The Beat, CT Scan and Checkpoint

UNHCR Reception

The Beat

Dismantling people smuggling networks

With the current number of refugees arriving in Europe unseen since the end of WWII, European police are using social media to piece together people smuggling networks, utilising similar methods to those used to monitor terrorists. A Bulgarian report reveals that profits made from people smuggling now rival those made from drugs and arms trafficking, with Europol estimating there are currently 30,000 individuals involved in people smuggling gangs.

Local financial crime findings—and (legitimate) career opportunities

A new Parliamentary Joint Committee on Law Enforcement report into financial crime says that the risks of financial related crime are ‘expanding exponentially due to the higher reliance on electronic means to pay for goods and services as well as transfer money.’ The report includes recommendations concerning the roles of law enforcement agencies and regulators, potential legislative weaknesses and a focus on financial crimes against indigenous communities.

In a similar vein, ASPI is seeking to hire a financial crime analyst within its Strategic Policing and Law Enforcement program.


The AFP’s Cyber Crime Operations unit is investigating a Twitter account falsely claiming to be Justice Minister Michael Keenan. Individuals convicted of impersonating a Commonwealth official can be sentenced to up to two years in prison, although this doesn’t apply to clearly-defined satirical accounts.

Ironically, Minister Keenan launched the Identity Crime and Misuse in Australia 2013-14 report this week, which reveals the economic impact of identity crime to exceed $2 billion.

This isn’t the first time a politician has been duped on social media; John Howard was recently surprised to learn that he’d been falsely impersonated by a rather convincing Facebook account.


CT Scan

Syria strikes confirmed

Australia’s government have confirmed plans to conduct air strikes against ISIS targets in Syria. Wednesday’s Coalition party room conference elicited approval for air strikes, as well as plans to accept 12,000 Syrian refugees.

France is also contemplating whether to expand their air campaign against ISIS into Syria, and completed reconnaissance flights over Syria on Tuesday to identify potential targets. French president François Hollande has ruled out deploying ground troops into Syria, describing the prospect as ‘inconsequential and unrealistic.’

CT controversy in Israel

A controversial new counterterrorism bill passed its first reading in the Israeli Knesset late last week. The bill consolidates and modernises several pre-existing counterterror laws, and increases punishments for various terror-related crimes. Critics of the bill have argued that it broadens the definition of ‘terrorism’ to an extent that conflicts with existing criminal law. The bill will go before the Knesset’s Constitution, Law and Justice Committee for rewording before further readings.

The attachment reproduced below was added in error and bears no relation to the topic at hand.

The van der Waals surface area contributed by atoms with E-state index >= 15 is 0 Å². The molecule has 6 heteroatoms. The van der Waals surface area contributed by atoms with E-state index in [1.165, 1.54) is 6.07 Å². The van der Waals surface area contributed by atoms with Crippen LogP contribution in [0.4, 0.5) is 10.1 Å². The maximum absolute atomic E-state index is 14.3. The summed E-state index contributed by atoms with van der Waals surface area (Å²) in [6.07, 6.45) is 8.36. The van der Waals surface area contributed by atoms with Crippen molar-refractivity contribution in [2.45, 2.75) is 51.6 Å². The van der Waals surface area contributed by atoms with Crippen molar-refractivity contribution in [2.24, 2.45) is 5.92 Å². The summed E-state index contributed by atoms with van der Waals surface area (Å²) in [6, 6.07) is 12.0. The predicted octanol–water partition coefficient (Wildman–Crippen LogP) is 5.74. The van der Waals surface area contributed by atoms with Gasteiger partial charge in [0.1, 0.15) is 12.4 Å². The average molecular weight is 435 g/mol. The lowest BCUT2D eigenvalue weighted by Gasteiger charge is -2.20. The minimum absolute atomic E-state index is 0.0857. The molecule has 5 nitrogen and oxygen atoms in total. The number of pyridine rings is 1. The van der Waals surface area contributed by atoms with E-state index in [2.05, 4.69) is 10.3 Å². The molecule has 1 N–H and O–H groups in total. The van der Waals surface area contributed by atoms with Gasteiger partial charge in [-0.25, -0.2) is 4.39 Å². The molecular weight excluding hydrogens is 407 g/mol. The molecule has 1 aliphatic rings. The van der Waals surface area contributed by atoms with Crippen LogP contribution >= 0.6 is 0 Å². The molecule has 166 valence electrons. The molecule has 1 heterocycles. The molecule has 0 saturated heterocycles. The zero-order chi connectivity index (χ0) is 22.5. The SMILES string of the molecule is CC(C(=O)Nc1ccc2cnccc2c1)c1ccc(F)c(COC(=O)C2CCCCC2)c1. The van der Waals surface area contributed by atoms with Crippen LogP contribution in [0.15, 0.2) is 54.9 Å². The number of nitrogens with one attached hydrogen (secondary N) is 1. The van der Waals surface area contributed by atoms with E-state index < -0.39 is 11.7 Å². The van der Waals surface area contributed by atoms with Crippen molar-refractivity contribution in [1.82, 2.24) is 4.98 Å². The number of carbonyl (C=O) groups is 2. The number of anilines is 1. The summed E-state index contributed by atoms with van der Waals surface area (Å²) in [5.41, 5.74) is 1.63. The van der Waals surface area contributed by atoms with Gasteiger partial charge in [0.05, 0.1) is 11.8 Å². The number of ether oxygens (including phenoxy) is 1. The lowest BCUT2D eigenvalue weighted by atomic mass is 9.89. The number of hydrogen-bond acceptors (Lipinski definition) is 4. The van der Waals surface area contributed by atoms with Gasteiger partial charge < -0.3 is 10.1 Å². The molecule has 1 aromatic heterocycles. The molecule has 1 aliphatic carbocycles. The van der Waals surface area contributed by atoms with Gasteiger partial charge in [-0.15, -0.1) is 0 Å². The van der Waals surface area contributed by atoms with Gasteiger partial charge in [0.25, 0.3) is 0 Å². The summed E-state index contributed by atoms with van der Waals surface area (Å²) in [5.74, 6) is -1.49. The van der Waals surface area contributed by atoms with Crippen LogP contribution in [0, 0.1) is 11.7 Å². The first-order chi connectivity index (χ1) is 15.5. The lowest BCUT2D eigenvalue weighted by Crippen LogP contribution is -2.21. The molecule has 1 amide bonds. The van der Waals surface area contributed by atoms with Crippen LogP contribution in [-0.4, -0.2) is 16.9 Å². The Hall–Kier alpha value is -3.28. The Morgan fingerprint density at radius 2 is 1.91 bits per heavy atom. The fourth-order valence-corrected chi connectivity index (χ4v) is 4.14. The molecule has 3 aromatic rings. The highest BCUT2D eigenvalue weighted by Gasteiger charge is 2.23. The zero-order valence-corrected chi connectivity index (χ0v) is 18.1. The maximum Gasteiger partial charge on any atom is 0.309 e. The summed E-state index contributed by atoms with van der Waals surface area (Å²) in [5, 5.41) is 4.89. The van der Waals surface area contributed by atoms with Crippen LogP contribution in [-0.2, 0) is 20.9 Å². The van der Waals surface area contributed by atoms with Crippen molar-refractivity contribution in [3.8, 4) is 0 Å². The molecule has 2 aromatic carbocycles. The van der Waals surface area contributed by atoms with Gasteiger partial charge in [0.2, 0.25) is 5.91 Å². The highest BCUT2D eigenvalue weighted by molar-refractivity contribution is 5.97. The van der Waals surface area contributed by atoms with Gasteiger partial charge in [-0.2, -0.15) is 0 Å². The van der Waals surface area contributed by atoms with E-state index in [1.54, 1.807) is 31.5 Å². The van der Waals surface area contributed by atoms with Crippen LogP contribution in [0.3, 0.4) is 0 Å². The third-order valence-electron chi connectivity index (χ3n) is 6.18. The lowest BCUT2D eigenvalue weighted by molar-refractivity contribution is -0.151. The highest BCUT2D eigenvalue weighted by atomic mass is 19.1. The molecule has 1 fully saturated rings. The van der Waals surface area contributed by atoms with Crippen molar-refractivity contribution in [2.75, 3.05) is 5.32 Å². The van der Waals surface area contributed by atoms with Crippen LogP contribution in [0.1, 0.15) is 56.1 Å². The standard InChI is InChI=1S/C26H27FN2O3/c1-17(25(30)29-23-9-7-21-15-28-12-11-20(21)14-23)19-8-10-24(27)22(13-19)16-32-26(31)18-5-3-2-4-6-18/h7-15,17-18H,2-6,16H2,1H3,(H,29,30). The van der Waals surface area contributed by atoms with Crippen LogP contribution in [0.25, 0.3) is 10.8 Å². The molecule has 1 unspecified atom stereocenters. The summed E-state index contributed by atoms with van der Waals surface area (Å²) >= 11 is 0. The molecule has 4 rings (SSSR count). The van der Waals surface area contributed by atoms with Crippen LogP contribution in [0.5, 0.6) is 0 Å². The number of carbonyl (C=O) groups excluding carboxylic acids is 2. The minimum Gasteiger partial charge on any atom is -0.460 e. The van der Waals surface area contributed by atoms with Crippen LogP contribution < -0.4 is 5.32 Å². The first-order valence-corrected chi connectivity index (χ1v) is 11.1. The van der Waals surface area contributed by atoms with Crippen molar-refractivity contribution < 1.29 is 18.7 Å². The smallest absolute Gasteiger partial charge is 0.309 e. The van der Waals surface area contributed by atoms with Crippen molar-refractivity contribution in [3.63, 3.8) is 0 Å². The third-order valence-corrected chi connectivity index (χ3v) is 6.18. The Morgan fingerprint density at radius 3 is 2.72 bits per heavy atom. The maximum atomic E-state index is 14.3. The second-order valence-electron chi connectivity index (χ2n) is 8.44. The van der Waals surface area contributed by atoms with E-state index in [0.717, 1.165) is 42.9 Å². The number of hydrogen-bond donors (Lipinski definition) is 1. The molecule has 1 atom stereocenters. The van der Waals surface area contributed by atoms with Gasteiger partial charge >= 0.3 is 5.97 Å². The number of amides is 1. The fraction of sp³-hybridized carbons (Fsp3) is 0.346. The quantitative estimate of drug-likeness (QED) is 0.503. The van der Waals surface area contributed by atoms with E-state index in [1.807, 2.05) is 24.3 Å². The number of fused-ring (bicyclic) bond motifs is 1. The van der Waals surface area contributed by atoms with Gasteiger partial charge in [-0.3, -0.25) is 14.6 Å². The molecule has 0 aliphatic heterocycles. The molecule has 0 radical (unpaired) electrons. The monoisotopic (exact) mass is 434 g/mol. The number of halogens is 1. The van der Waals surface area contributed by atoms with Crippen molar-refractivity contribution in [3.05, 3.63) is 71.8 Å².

Egyptian insurgent violence

Egyptian military forces in the Sinai region claim to have killed 29 members of ISIS-affiliated group, Sinai Province. Violence in the region has been relatively frequent since the military ousted former president Mohammed Morsi in 2013.



Israel’s new border fence

Amidst calls for taking in Syrian refugees, Israeli Prime Minister Benjamin Netanyahu announced the construction of a 30km fence along Israel’s border with Jordan, fearing illegal migrants and terrorist activist could reach his country. The fence, budgeted at US$71 million, will stretch from the cities of Eilat to Timna, and will replicate what’s been done on the Egyptian border where a 394 km fence was built to keep out illegal migrants from Africa. Tel Aviv has insisted Israel has neither the geographic nor demographic depth to deal with refugees, migrants, potential terrorist threats or the loss of control of its borders.

European migrant crisis needs a global response

The United Nations Special Representative of the Secretary-General, Peter Sutherland, has stressed the need for a global response to the European migration crisis, insisting that history will harshly judge how states respond to it. Amid the conservative UN estimates that indicate 850,000 people are expected to cross the Mediterranean in 2015 and 2016, Sutherland is aiming to find a method to gain specific commitments from states to take in refugees and to standardise an international definition of the term ‘refugee’.

The border fact

The Australian Government will create 12,000 permanent places for Syrian and Iraqi refugees, and provide $44 million to the United Nations to ease the European migrant crisis, Prime Minister Tony Abbott announced yesterday.